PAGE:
Facebook expects a $5 Billion fine by the US Federal Trade Commission
Facebook’s quarterly financial results reveal that the tech giant expects to be fined between $3-5 billion for its privacy violations. However, any fine to be imposed has to be seen in the context of Facebook’s $56 billion annual revenue. The Federal Trade Commission (FTC) has not publicly commented whether it will impose a fine or not. There are currently more than 26,000 complaints against Facebook pending before the FTC.
Facebook faces many other legal challenges with privacy regulators in the EU. Just yesterday, Ireland’s Data Protection Commission opened a statutory investigation into Facebook following the company’s admission that it had discovered hundreds of millions of user passwords stored in plain text format on its internal servers. The passwords relate to users of Facebook, Facebook Lite and Instagram.
Also yesterday, the Privacy Commissioner of Canada, Daniel Therrien, and the Information and Privacy Commissioner for British Columbia, Michael McEvoy, issued a statement saying that Facebook has committed serious contraventions of Canadian privacy laws, for example third-party app’s unauthorised access to the information of millions of Facebook users. Some of that information was subsequently used for political purposes. The Commissioners call for stronger sanctioning powers, including the ability to issue meaningful fines.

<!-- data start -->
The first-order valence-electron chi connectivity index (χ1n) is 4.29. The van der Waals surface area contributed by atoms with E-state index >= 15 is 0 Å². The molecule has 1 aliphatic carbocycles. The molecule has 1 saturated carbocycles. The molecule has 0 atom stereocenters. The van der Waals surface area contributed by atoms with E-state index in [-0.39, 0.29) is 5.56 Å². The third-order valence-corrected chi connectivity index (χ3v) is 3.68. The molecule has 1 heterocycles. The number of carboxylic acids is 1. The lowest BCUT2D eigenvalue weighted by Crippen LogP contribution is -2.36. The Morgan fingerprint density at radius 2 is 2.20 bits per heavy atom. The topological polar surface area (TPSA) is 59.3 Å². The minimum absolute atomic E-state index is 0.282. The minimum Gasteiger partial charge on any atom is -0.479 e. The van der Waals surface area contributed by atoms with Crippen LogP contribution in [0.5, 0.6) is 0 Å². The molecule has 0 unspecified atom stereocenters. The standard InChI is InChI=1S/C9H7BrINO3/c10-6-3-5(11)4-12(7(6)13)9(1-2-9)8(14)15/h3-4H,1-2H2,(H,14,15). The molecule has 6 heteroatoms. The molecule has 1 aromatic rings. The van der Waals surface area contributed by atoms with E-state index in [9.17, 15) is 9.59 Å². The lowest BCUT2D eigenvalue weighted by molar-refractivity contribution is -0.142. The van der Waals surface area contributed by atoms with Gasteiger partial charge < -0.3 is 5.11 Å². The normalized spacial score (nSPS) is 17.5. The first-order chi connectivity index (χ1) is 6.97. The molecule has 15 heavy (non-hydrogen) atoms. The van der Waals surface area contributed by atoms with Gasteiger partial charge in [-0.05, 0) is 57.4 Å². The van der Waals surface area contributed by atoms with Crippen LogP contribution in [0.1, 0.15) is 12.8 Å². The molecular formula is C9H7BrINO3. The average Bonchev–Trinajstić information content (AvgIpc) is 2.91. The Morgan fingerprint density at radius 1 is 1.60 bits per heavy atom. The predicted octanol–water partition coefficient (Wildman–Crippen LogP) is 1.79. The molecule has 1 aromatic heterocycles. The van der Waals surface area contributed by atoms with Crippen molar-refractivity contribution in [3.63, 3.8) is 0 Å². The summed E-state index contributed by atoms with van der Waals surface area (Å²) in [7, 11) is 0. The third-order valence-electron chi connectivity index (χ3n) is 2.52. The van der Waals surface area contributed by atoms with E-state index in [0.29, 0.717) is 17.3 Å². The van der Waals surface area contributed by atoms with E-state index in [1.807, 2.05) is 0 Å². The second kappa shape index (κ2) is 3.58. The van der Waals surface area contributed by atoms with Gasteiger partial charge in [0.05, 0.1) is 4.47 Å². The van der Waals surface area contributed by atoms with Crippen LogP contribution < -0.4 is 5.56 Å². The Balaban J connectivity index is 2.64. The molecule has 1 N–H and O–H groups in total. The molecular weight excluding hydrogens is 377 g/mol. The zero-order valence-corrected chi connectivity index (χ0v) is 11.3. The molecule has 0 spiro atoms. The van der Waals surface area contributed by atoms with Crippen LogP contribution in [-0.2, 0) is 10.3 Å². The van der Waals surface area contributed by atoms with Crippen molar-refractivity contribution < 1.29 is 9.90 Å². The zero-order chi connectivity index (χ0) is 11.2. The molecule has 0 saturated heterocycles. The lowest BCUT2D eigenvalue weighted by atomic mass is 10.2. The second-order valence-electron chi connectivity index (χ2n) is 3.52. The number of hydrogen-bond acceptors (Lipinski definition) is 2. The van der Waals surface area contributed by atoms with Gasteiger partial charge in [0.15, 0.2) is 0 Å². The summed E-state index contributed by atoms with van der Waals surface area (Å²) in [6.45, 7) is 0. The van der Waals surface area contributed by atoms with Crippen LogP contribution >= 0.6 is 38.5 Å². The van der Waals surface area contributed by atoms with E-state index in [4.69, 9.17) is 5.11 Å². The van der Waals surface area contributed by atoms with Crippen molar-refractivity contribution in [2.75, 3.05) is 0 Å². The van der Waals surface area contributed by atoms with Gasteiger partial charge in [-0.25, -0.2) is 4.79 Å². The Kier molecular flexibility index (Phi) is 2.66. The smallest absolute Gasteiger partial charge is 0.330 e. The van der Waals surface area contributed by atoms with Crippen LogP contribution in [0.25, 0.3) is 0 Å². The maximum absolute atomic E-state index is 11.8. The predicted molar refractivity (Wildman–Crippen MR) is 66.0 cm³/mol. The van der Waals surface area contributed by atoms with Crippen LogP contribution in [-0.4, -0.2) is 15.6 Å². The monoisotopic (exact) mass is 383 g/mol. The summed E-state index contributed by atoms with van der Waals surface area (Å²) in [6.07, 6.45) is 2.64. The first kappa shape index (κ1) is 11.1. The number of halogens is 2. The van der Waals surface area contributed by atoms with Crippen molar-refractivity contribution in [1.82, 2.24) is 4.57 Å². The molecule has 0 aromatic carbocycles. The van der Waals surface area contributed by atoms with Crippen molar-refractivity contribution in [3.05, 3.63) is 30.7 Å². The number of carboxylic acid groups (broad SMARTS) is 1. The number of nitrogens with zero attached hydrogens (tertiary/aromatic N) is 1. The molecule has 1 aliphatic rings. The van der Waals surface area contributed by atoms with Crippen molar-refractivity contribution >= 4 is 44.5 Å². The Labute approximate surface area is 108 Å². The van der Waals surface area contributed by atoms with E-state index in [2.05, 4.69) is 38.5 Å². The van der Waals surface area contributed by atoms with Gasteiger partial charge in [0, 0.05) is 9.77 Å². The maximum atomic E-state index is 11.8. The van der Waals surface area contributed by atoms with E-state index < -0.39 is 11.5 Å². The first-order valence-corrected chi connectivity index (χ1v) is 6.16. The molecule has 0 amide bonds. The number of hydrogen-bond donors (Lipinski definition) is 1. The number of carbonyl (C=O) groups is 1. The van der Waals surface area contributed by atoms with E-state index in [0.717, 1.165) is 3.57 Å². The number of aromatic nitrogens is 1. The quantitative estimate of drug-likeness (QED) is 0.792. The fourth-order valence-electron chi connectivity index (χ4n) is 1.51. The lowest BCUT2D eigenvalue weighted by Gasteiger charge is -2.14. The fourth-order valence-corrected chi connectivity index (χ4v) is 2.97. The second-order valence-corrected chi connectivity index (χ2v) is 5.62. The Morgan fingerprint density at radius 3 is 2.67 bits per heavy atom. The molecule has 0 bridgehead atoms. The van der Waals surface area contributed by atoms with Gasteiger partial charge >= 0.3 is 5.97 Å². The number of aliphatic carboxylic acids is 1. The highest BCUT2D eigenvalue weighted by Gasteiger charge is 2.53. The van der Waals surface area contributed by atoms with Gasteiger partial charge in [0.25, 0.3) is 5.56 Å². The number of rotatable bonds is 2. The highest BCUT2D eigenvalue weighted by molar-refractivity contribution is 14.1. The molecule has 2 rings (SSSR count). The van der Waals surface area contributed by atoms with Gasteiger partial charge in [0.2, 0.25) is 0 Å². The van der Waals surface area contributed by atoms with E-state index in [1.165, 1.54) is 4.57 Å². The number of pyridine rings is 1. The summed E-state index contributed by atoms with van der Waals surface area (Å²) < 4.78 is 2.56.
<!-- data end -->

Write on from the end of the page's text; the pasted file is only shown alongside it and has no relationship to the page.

In Germany, the Data Protection Authority of Bavaria has recently ruled that matching customers’ email addresses with their Facebook accounts requires their explicit consent.
“We are certain that Facebook obtains additional information about users from matching email addresses, regardless of whether a person is already registered with Facebook. At the very least, custom audience data shows Facebook that a user is also a customer of a particular company or online store.
This may seem harmless in many cases, but we have observed insurance companies that have uploaded email addresses, also online shops for very specific products. When an online pharmacy or an online sex shop shares their customer list with Facebook, we cannot rule out that this reveals sensitive data. The same applies when someone visits the online shop of a political party or subscribes to one of their newsletters. In all of these instances, custom audiences reveal granular insights. Facebook adds this information to existing profiles and continues to use it, without notifying users or giving them a chance to object,” Kristin Benedikt, head of the Internet division at the Bavarian Data Protection Authority said in an interview with netzpolitik.org.
In the UK, the investigation into Facebook, Cambridge Analytica and political influencing continues. The ICO has said that it takes a long time to collect all necessary forensic evidence needed for the Tribunal or the Courts. Another report is expected in the autumn. Elizabeth Denham, Information Commissioner, recently said that she expects Facebook to appeal against their current appeal against the ICO’s £500,000 fine – the maximum available under the old rules – for contravening UK privacy laws.
Elizabeth Denham, CBE, Information Commissioner UK, James Dipple-Johnstone, Deputy Information Commissioner UK and Daniel Therrien, Privacy Commissioner of Canada will speak at Privacy Laws & Business 32nd Annual International Conference 1-3 July in Cambridge, UK.